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Od Magic (Patricia A. McKillip)

Reviewed by: nihon Gold Global Trader (15) Has Written 10 Reviews
Reviewed on: 12-Nov-2005


A long time ago, in a kingdom far, far away, a wizard named Od saved the kingdom from certain destruction and established a wizard school. However, the kings of Numis were wary of things they couldn't understand and control, so they established strict rules regarding the use and teaching of magic. After hundreds of years, these rules became accepted by everyone, including those running the school when Od was not there (she had a tendency to disappear for decades at a time).

A gardener in the far northern reaches of the kingdom receives a visit from a strange woman covered in animals who invites him to be the new gardener at her wizard school. Brenden has special abilities, she says, abilities she needs in her garden at the school: he can hear what the plants, rocks, and earth are saying, a rare ability indeed. As he no longer has any reason to remain where he is, Brenden accepts the offer and travels to the capital city of Kelior to take up the position as gardener.

A travelling entertainer known as Tyramin arrives in the Twilight Quarter of Kelior. His name is known throughout Numis as a master of illusion and enchantment, assisted by his beautiful daughter, Mistral. An aire of mystery hangs about Tyramin, for no one has seen his face for many years. Who is this mysterious Tyramin, and how does he create his amazing illusions? Is it magic, or something more?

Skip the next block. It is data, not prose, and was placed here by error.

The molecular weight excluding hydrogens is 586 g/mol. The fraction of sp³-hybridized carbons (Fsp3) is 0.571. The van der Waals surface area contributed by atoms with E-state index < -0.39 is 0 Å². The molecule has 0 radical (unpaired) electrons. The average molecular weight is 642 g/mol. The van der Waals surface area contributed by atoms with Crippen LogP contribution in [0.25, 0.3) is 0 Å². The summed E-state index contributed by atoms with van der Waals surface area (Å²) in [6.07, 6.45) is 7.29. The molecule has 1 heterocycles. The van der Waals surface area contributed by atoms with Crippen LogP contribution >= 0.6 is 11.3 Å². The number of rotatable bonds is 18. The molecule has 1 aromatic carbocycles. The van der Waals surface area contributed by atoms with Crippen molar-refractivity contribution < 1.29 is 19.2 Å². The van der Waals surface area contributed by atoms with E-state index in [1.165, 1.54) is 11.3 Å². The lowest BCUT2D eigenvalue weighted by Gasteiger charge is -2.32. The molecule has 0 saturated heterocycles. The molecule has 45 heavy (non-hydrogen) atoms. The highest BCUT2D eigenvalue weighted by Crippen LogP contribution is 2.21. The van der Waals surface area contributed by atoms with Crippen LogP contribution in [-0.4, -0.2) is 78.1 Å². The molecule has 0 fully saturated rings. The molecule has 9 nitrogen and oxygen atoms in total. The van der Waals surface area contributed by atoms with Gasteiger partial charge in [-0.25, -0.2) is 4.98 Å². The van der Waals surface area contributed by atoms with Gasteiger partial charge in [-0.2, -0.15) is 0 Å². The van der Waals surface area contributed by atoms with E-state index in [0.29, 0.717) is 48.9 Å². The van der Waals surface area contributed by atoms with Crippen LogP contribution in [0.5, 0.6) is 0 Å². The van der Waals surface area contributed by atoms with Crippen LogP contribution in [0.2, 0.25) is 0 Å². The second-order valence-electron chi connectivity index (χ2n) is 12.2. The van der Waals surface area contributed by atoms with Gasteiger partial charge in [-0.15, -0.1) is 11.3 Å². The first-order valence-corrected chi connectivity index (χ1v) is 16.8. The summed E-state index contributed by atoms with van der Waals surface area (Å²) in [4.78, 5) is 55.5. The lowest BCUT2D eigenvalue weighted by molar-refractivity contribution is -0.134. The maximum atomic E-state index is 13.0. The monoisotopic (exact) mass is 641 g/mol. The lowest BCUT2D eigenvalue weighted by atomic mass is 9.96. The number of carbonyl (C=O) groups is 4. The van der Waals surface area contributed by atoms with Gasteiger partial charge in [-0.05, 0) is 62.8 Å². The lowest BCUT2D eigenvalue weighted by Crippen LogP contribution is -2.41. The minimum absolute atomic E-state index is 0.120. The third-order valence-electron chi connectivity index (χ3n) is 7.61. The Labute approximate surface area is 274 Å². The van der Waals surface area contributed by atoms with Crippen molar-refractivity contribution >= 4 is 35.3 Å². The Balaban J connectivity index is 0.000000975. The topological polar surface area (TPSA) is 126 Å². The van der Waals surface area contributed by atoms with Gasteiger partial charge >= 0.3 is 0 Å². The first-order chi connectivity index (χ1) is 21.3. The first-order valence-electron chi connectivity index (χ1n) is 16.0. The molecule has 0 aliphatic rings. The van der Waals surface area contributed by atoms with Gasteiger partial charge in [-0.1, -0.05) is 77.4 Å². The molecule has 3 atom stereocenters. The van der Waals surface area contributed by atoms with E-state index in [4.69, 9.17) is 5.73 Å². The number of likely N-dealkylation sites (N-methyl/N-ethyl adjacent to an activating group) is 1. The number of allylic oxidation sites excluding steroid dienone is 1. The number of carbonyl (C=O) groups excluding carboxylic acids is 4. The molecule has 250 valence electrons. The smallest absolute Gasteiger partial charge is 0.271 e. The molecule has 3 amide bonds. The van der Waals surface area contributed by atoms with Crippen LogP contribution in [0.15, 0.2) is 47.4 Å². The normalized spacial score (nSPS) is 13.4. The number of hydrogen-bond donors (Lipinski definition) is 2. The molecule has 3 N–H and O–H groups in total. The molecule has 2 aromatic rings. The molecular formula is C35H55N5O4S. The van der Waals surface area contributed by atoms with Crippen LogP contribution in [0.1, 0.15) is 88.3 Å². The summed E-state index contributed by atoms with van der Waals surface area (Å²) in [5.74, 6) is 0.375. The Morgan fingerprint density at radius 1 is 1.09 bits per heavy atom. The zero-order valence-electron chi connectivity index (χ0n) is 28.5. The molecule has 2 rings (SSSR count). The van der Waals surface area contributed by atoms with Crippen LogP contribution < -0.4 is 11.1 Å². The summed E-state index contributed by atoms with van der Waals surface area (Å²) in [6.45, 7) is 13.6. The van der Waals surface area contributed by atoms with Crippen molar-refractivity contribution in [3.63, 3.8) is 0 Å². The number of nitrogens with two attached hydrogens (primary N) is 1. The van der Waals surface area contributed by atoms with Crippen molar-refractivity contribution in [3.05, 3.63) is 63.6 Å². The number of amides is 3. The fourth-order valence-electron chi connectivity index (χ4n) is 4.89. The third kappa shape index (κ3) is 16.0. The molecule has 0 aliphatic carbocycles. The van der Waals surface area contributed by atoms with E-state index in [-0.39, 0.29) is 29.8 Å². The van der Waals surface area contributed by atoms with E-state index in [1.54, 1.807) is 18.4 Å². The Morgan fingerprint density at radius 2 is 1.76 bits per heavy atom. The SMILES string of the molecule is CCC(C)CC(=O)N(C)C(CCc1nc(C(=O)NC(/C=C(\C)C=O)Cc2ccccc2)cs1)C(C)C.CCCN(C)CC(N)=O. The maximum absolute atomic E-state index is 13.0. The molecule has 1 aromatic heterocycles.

Sulys, the daughter of the king of Numis, tires of being ignored by her father and her fiancee, Valoren, both of whom always seem to have more important things to do than to listen to her. While she finds some solace in visiting with her grandmother and practicing forbidden "small magics" with her, all she really wants is to be noticed by Valoren, and acknowledged by her father.

Patricia McKillip is a master storyteller, taking many threads and weaving them together in a brilliant and masterful way to create a beautiful tapestry to be enjoyed by readers of all ages. This book adds to her large and growing list of excellent stories. She has the ability to take you inside her characters, letting you understand who they are and why they do what they do. In this tale, McKillip brings you immediately into this world, and presents it in a very matter-of-fact way, giving you no chance to question why things are the way they are in this far off land. All who enjoy a good tale of far away places will enjoy this book.